The Municipalities Act passed by NSW parliament in 1858 enabled the citizens of towns to petition the state government for the establishment of a local council which had the power to levy rates on freehold property and had the responsibility for the repair of roads and the provision of services.
Towns with at least fifty households could elect a council composed of six or nine representatives depending on the number of qualified voters. In the case of Richmond, there were 110 signatories to the petition. Males over 21 years who owned property in the town were entitled to vote.
Richmond Borough Council was incorporated on June 18, 1872 and following the elections held on August 10 that year, George Bowman was invested as the first mayor. For the first few years of local government in the town, meetings were held in the School of Arts on the corner of West Market and March streets.
The NSW Local Government (Shires) Act 1905 precipitated the Borough of Richmond to become a municipality in 1906 when the boundaries were redrawn to include rural areas. The new municipality was bounded by the Hawkesbury River and Rickabys Creek.
In 1913, the Richmond Council resolved to provide a more permanent home. The stables and other outbuildings facing March Street belonging to the home Eulabah were purchased for use as its chambers. One of the buildings may still be found at the rear of the present Richmond Branch Library.
The Windsor and Richmond Gazette of July 5, 1913 reported that "Mr. F. Stevenson is re-modelling the buildings which will make comfortable chambers. The meeting room will be spacious, and in addition there will be the Mayor's room and the clerk's office. The work is expected to be completed before the end of the present month".
These premises served the functions of council for over twenty-five years. In June 1939, Richmond Council announced its proposal to erect new council chambers and to make alterations to the existing building at the cost of £1500. Funding for the works was by way of a Special Loan which was said to be repaid with very little additional expense to ratepayers. At this time there were 459 ratepayers in the town.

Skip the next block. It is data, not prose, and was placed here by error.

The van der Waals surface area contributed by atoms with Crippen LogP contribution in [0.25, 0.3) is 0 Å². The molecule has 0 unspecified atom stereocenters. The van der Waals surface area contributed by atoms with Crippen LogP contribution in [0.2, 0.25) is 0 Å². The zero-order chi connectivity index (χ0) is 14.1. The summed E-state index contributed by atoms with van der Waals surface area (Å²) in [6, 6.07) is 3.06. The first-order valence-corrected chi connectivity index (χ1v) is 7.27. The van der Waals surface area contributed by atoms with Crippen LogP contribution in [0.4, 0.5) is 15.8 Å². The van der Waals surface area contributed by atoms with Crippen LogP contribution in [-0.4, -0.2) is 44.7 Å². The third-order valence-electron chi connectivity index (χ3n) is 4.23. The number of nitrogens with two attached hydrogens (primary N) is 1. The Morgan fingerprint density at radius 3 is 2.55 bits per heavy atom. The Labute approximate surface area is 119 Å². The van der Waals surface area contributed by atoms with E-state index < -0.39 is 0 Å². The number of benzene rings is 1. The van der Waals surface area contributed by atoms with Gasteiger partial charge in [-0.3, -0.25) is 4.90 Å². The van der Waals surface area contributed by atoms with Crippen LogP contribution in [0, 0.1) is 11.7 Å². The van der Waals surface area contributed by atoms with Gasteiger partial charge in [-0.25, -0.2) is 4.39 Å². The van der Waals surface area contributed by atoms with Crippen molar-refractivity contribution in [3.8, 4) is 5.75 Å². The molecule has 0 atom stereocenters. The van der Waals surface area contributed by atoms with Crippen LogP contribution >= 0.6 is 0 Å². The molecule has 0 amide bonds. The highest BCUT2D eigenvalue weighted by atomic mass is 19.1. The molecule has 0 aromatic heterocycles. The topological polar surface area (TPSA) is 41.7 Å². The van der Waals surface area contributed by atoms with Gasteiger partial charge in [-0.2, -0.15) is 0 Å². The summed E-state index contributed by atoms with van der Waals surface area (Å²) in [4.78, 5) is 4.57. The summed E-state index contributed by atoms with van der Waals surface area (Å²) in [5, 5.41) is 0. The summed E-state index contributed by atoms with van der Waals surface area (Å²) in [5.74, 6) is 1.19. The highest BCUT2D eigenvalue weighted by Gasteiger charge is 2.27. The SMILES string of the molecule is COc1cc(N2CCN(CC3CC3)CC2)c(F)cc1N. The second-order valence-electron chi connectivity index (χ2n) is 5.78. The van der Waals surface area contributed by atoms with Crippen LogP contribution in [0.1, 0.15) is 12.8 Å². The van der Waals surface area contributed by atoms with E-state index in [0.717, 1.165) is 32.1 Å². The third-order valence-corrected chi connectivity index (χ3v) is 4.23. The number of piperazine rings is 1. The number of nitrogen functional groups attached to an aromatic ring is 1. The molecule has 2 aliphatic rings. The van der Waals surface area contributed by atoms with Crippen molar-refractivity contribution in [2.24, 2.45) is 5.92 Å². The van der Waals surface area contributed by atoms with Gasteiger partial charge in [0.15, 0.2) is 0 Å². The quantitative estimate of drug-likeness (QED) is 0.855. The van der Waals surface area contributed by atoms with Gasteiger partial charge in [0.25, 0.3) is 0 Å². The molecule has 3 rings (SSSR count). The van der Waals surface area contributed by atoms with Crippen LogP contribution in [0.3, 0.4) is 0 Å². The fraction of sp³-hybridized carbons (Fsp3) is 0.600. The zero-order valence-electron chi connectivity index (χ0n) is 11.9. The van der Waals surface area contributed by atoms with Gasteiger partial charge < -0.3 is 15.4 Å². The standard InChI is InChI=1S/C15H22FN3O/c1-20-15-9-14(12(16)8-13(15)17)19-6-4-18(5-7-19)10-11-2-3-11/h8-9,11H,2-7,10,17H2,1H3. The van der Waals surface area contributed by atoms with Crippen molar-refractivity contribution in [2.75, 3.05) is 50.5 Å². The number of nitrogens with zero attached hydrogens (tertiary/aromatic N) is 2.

Master builder H J Abbey of Epping, NSW won the tender and the Windsor and Richmond Gazette reported on October 13 that the excavations for the foundations were "well in hand". Council's Health and Building Inspector, Mr P S Bailey was the overseer of works. Mr Abbey came with good credentials as he had also constructed new chambers for Blacktown Council, the Bank of NSW in Windsor and private homes and factories throughout Sydney.
The new building on the corner of West Market and March Streets was officially opened on January 13, 1940. The Windsor and Richmond Gazette published a very detailed report of the day's events which included a tour of the buildings, afternoon tea, multiple toasts and a concert of vocal items which were reportedly enjoyed by all in attendance.
Richmond and Windsor Councils amalgamated in 1949 to form Windsor Municipal Council. In June 1957 the decision was made by council to remodel the former Richmond Council Chambers to become the home of Richmond Branch Library, opening in December that year. The building was again refurbished and enlarged in 1980 when Windsor Municipal Council merged with Colo Shire to form Hawkesbury Shire Council.